Football’s mind games – therapy for mental health

MENTAL HEALTH is very much in the news at present, everyone seems to have suffered from problems at some point in their life. Mental Health has been misdiagnosed as a “cover all” for anything that touches the mind, be it depression, anxiety, paranoia, stress and a whole vast range of other conditions.

I have been receiving something called Cognitive Behavioural Therapy (CBT) to deal with a series of panic attacks that were a hangover of a health scare I had in Tokyo at the back end of last year. Just over a decade ago, with the global financial crisis in its early stages, I suffered from something called Amnesiatic Fugue, which may sound like a prog rock track by Yes, but was basically a stress-induced problem. As a financial writer, I covered so many aspects of the crisis that I knew too much and what the implications of a breakdown of society might be – hence, I went into my own self-induced meltdown.

Football, while causing folk, rather foolishly, to get over-stressed at times, acts as a distraction for people going through mental anguish. I recall a former colleague, who had seen his wife leave him over a Christmas period, consoling himself with the fact that Queens Park Rangers were at home on Boxing Day and that “She might have let me down, but the Superhoops will not, they are always there for me.”

This may sound like scant consolation, but it’s a case of “whatever turns you on”. If my old workmate was happier because he was able to attend a football match and that, during that two-hour spell inside Loftus Road, he felt insulated from some of the problems going on in his life, then the game was performing a very valuable service.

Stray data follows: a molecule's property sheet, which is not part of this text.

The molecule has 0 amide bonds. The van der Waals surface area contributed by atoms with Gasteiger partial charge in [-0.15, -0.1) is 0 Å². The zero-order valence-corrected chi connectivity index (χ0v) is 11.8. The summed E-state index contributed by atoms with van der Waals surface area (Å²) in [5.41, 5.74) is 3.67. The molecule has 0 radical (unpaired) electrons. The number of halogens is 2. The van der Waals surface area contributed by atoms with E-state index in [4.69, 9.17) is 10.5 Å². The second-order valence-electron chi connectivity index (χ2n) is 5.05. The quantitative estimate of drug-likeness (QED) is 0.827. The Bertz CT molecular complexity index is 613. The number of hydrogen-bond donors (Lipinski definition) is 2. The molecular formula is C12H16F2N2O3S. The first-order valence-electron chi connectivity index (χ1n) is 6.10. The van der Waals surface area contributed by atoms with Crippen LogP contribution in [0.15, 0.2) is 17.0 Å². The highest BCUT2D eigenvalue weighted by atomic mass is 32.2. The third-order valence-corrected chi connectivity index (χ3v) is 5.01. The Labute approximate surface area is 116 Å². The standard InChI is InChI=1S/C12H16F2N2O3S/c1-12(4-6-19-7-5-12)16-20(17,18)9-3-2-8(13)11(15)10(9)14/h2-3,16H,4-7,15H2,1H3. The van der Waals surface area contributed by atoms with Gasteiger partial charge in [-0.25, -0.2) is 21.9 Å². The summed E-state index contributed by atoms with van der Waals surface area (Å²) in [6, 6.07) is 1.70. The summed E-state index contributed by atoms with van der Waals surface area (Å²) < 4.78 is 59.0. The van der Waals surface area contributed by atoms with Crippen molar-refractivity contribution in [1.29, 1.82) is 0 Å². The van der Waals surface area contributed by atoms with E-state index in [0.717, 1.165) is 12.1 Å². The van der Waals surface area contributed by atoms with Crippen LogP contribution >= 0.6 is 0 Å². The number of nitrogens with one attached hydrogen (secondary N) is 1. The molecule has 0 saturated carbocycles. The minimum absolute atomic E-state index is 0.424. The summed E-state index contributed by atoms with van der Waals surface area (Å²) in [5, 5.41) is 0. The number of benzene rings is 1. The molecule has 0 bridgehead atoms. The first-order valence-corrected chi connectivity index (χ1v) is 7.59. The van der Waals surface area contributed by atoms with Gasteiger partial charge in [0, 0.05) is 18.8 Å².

Many wives, one club

For most fans, there is only one club that truly grabs their affection. They may flirt with others, may have daliances with another club at some point in a life of football addiction, but it is rare that a fan really switches clubs. “You can have a number of wives, but only one club,” is a comment often heard, which not only encapsulates the sentiment of blind loyalty, but also reminds us that football’s heritage is very much male, testosterone-driven and lubricated by the elixir of the terrace, lager.

Football has never had much in the way of empathy and the environment would never acknowledge anyone could possibly have “issues”, although one of the old terrace chants was “let’s go mental”. Rabid hooligans have often been described as “nutters”, “loonies” or a “maniac” but rarely has anyone suggested that some may actually be habitually aggressive because of mental illness.

Football has often provided a place where the disaffected or the disenfranchised can find belonging. The solo fan, perhaps what many would call a “loner”, can find association and “belonging” at a football club. Every weekend, he or she becomes part of a loosely-connected family where everyone has the club as the common bond. This is very prevalent in non-league football, the club providing a local escape for people who may not have a huge social network. When I moved to Hitchin in 1987, I did not know anyone other than my wife. I went along to my local club, got involved and suddenly, I knew lots of people in a place that was around 50 miles from my home town.